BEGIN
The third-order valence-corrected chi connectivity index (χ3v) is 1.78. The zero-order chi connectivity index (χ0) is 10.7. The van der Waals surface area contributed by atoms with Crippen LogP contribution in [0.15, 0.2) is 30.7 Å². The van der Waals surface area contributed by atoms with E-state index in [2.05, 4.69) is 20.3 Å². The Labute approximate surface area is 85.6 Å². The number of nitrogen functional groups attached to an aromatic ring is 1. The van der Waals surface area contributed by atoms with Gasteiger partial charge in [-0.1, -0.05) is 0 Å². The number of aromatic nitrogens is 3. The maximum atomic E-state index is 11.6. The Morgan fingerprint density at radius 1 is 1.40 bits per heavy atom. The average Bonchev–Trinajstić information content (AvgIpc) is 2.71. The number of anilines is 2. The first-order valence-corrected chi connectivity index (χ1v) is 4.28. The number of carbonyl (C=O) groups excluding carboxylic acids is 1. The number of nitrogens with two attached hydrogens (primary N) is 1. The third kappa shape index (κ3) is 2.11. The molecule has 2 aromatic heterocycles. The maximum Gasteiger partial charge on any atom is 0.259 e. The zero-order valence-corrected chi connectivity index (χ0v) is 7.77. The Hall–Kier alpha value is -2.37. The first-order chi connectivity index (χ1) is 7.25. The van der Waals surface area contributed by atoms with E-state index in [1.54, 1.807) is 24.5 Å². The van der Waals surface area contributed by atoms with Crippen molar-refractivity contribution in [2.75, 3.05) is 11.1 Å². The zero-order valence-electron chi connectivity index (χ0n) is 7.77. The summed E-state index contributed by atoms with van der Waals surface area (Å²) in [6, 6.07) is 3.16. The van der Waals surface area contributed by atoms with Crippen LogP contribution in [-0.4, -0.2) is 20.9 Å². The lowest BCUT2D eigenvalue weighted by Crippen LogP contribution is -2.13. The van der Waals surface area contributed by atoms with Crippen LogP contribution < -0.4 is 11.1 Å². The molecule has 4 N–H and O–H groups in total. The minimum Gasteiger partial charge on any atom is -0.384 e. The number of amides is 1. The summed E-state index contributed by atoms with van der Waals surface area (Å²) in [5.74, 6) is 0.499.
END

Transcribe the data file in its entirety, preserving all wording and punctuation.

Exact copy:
The third-order valence-corrected chi connectivity index (χ3v) is 1.78. The zero-order chi connectivity index (χ0) is 10.7. The van der Waals surface area contributed by atoms with Crippen LogP contribution in [0.15, 0.2) is 30.7 Å². The van der Waals surface area contributed by atoms with E-state index in [2.05, 4.69) is 20.3 Å². The Labute approximate surface area is 85.6 Å². The number of nitrogen functional groups attached to an aromatic ring is 1. The van der Waals surface area contributed by atoms with Gasteiger partial charge in [-0.1, -0.05) is 0 Å². The number of aromatic nitrogens is 3. The maximum atomic E-state index is 11.6. The Morgan fingerprint density at radius 1 is 1.40 bits per heavy atom. The average Bonchev–Trinajstić information content (AvgIpc) is 2.71. The number of anilines is 2. The first-order valence-corrected chi connectivity index (χ1v) is 4.28. The number of carbonyl (C=O) groups excluding carboxylic acids is 1. The number of nitrogens with two attached hydrogens (primary N) is 1. The third kappa shape index (κ3) is 2.11. The molecule has 2 aromatic heterocycles. The maximum Gasteiger partial charge on any atom is 0.259 e. The zero-order valence-corrected chi connectivity index (χ0v) is 7.77. The Hall–Kier alpha value is -2.37. The first-order chi connectivity index (χ1) is 7.25. The van der Waals surface area contributed by atoms with E-state index in [1.54, 1.807) is 24.5 Å². The van der Waals surface area contributed by atoms with Crippen molar-refractivity contribution in [2.75, 3.05) is 11.1 Å². The zero-order valence-electron chi connectivity index (χ0n) is 7.77. The summed E-state index contributed by atoms with van der Waals surface area (Å²) in [6, 6.07) is 3.16. The van der Waals surface area contributed by atoms with Crippen LogP contribution in [-0.4, -0.2) is 20.9 Å². The lowest BCUT2D eigenvalue weighted by Crippen LogP contribution is -2.13. The van der Waals surface area contributed by atoms with Crippen LogP contribution < -0.4 is 11.1 Å². The molecule has 4 N–H and O–H groups in total. The minimum Gasteiger partial charge on any atom is -0.384 e. The number of amides is 1. The summed E-state index contributed by atoms with van der Waals surface area (Å²) in [5.74, 6) is 0.499.